A recent Wall Street Journal investigation found that Facebook was aware of the mental health risks associated with using its Instagram app, but covered up the findings. An internal study of the social media giant found that Instagram made the image problem worse for one in three teenage girls, all of whom used the app associated with the experience of anxiety and depression. This is not the first evidence of bad social media. Security groups have identified Facebook and Instagram as a means of bullying, and reports have linked TikTok to dangerous and anti-social behavior, including several recent school violations.
As social media expands around the world – Facebook has 2.85 billion users – so there are ways in which the platform affects the interests of individuals and groups. Social media has been criticized for being addictive by design and for its role in spreading misinformation on critical issues ranging from vaccine safety to the general election, and the rise of the right margin. Social media companies and many users support the platform as a way to promote creativity and community building. And some studies have pushed back against the idea that social media increases the risk of depression in young people.
So How Good or Bad is Social Media?
Two experts from the Mailman University School of Public Health and Columbia Psychiatry share their views on an important aspect of social media’s impact: its impact on the health of youth and adults. Deborah Glasofer, Associate Professor of Psychology and Psychiatry, conducts research on the development of psychotherapy for adults with eating disorders and teaches cognitive behavioral therapy.
He is the author of the book Eating Disorders: What Everyone Needs to Know. Claude Mellins, professor of clinical psychology in the department of psychiatry and public health sciences, college and graduate student health, among other topics, and program director of CopeColumbia, a peer support program for Columbia faculty and staff of his mental health. related to the COVID-19 disease. He directs the SHIFT research study to reduce violence among undergraduate students. Both use social media.
What Do We Know About People’s Objectives Using Social Media?
Mellins: Facebook, Instagram and other social media platforms are important sources of communication and relationship building for many young people. Although it has significant benefits, social media can also provide a platform for fear and exclusion, wrong expectations about the body and the source of popularity, the normalization of dangerous behavior and can harm mental health. Girls and young people who identify as bisexual can easily be targeted. Adolescent brains are still developing and, as individuals, adolescents are developing their own identities. What they see on social media can misrepresent what is expected and can damage identity development and self-image. Adolescence is a time to take risks, which is both a strength and a weakness. Social media can make the risk worse, as we have seen in the news.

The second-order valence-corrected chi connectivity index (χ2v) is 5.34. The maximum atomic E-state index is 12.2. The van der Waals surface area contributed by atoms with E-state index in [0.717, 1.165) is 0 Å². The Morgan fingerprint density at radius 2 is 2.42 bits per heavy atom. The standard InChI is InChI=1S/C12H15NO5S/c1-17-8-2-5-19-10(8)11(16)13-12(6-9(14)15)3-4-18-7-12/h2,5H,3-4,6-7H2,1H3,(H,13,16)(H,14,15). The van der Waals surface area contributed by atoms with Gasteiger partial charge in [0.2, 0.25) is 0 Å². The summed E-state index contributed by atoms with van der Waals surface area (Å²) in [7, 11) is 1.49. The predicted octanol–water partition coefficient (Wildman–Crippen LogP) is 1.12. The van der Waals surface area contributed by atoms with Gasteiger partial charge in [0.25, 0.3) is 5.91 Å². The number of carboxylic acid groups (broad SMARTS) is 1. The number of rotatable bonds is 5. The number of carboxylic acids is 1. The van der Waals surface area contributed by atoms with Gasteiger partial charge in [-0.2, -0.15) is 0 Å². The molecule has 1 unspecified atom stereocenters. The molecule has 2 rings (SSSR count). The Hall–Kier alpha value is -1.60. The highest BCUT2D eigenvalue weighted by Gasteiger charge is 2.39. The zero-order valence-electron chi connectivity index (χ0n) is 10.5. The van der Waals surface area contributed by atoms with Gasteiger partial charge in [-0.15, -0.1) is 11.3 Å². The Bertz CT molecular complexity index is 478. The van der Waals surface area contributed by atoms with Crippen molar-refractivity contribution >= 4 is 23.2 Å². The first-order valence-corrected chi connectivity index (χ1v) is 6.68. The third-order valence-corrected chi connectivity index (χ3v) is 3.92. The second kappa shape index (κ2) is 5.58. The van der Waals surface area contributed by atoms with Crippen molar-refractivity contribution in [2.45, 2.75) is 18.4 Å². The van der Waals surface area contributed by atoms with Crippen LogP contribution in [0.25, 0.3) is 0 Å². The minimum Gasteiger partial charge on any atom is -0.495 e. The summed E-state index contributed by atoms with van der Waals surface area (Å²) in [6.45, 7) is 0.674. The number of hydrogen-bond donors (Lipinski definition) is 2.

Glasofer: For people who are at risk of developing an eating disorder, social media can be especially helpful, because it allows people to compare their appearance with that of friends, celebrities , or even old photos of themselves. Research tells us that the degree of human involvement in photo-related activities, such as posting and sharing photos on Facebook or Instagram, is associated with less physical acceptance and more contempt for nature. For teenage girls, the more time they spend on social media, the more they perceive the idea that being thin is good, the more motivated they are to try to be thinner, and/or it is to examine their body a lot.
In addition, if a person has an eating disorder, he may be interested in looking for useless information, which is easy to find on social media.
Are There Any Benefits in Social Media?
Mellins: For young people, social media provides an opportunity to help them discover who they are. For shy or curious young people, this can be a way to meet others with similar interests. During the pandemic, social media allowed people to connect in ways that would not have been possible in person. Social and interpersonal support are important influences on coping and resilience. Friends that we can’t see in person are on the internet and provide us with important connections.
On the other hand, fewer opportunities for social interaction with friends and family means less global acceptance of some of the negative effects of social media.